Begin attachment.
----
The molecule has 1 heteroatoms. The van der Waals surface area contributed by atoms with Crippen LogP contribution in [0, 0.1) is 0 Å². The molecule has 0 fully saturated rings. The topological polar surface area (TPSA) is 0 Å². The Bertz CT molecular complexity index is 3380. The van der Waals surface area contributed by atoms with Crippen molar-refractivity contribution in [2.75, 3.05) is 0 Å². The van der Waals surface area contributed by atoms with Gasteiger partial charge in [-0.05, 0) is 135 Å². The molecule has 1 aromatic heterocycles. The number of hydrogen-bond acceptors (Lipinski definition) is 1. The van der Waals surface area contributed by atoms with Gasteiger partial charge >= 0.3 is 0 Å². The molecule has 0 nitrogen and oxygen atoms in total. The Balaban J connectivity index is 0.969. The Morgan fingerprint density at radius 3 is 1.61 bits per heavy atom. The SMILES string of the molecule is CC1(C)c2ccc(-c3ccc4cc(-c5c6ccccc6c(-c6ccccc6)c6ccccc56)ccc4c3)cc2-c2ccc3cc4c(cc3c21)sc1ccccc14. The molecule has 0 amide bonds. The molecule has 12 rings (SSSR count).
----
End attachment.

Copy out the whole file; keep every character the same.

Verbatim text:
The molecule has 1 heteroatoms. The van der Waals surface area contributed by atoms with Crippen LogP contribution in [0, 0.1) is 0 Å². The molecule has 0 fully saturated rings. The topological polar surface area (TPSA) is 0 Å². The Bertz CT molecular complexity index is 3380. The van der Waals surface area contributed by atoms with Crippen molar-refractivity contribution in [2.75, 3.05) is 0 Å². The van der Waals surface area contributed by atoms with Gasteiger partial charge in [-0.05, 0) is 135 Å². The molecule has 1 aromatic heterocycles. The number of hydrogen-bond acceptors (Lipinski definition) is 1. The van der Waals surface area contributed by atoms with Gasteiger partial charge >= 0.3 is 0 Å². The molecule has 0 nitrogen and oxygen atoms in total. The Balaban J connectivity index is 0.969. The Morgan fingerprint density at radius 3 is 1.61 bits per heavy atom. The SMILES string of the molecule is CC1(C)c2ccc(-c3ccc4cc(-c5c6ccccc6c(-c6ccccc6)c6ccccc56)ccc4c3)cc2-c2ccc3cc4c(cc3c21)sc1ccccc14. The molecule has 0 amide bonds. The molecule has 12 rings (SSSR count).